Death Note: Netflix sparks whitewashing controversy once more with new film

Blair Witch's Adam Wingard adapts the manga that quickly became a sensation in Japan back in 2003

Death Note - Trailer

Netflix managed to once more leap straight into the centre of a major whitewashing debate with its latest original film, an adaptation of the insanely popular manga, Death Note.

The source material, written by Tsugumi Ohba and illustrated by Takeshi Obata, follows Light Yagami, a high school student who uncovers a mysterious notebook; when he meets its original owner Ryuk, a Shinigami, he learns that it grants its user the ability to kill anyone whose name and face he knows, as long as he writes their name within its pages.

After its release in 2003, Death Note became a huge hit both locally and across the globe; in Japan, it spawned an anime series, four live-action Japanese films, a TV drama, and even a musical.

The conversation here is certainly more complex than Paramount's treatment of Ghost in the Shell, which still sets itself within a futuristic Japan but has merely swapped out its Japanese lead for Scarlett Johansson. Netflix's Death Note, however, is a westernised adaptation in the vein of the US version of The Ring or The Grudge, completely relocating the action to Seattle.

Directed by Blair Witch's Adam Wingard, Light Yagami has now become Nat Wolff's Light Turner; with Light's love interest (of sorts) Misa Amane now Margaret Qualley's Mia Sutton. The show also stars Lakeith Stanfield, Paul Nakauchi, Shea Whigham, and Willem Dafoe.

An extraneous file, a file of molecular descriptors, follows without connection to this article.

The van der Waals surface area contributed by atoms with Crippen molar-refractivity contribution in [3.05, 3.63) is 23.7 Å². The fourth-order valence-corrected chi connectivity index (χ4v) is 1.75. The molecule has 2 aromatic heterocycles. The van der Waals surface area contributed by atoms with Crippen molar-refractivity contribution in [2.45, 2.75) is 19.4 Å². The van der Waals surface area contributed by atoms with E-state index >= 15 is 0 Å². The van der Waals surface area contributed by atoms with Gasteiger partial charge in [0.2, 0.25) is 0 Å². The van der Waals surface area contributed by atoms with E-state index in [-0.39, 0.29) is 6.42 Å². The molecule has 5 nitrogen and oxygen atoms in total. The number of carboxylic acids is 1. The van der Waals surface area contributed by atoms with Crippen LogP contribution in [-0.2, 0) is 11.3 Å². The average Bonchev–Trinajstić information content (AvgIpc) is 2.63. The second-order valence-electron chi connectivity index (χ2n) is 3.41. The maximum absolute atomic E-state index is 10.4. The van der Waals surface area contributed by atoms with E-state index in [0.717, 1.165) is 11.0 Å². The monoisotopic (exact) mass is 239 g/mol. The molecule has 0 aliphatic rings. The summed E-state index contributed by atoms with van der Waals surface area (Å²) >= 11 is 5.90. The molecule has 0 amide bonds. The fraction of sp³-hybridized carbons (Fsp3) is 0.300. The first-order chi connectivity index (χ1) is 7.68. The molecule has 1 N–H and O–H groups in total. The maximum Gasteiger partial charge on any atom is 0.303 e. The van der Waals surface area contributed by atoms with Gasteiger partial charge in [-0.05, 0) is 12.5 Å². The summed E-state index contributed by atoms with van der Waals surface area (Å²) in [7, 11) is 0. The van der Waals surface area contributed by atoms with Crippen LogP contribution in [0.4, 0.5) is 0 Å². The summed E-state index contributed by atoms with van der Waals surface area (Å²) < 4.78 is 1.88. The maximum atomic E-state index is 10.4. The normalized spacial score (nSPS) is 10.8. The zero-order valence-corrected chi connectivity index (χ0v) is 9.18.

However, there are two issues here. First off, there's the backwards implication here that any American adaptation of the show would instantly rule out the possibility of casting Asian-American actors in the lead roles. Which is certainly an issue when stepping back and looking at the greater lack of lead roles for Asian-Americans in any context or genre.

Furthermore, it's yet to be seen how Netflix's Death Note will handle the Willem Dafoe-voiced Ryuk, who in the original manga is a Shinigami, a death spirit particular to Japanese religion and culture; will he remain a Shinigami in the new adaptation? Can an intrinsically Japanese story really be so easily adapted with a white lead?

Twitter certainly had its conflicting views:

It's a conversation that's felt the added weight of Netflix's recent Marvel series Iron Fist, which has seen major frustration from fans over the fact the potential for an Asian lead was passed over, reverting instead to the original comics' reliance on old white saviour tropes.

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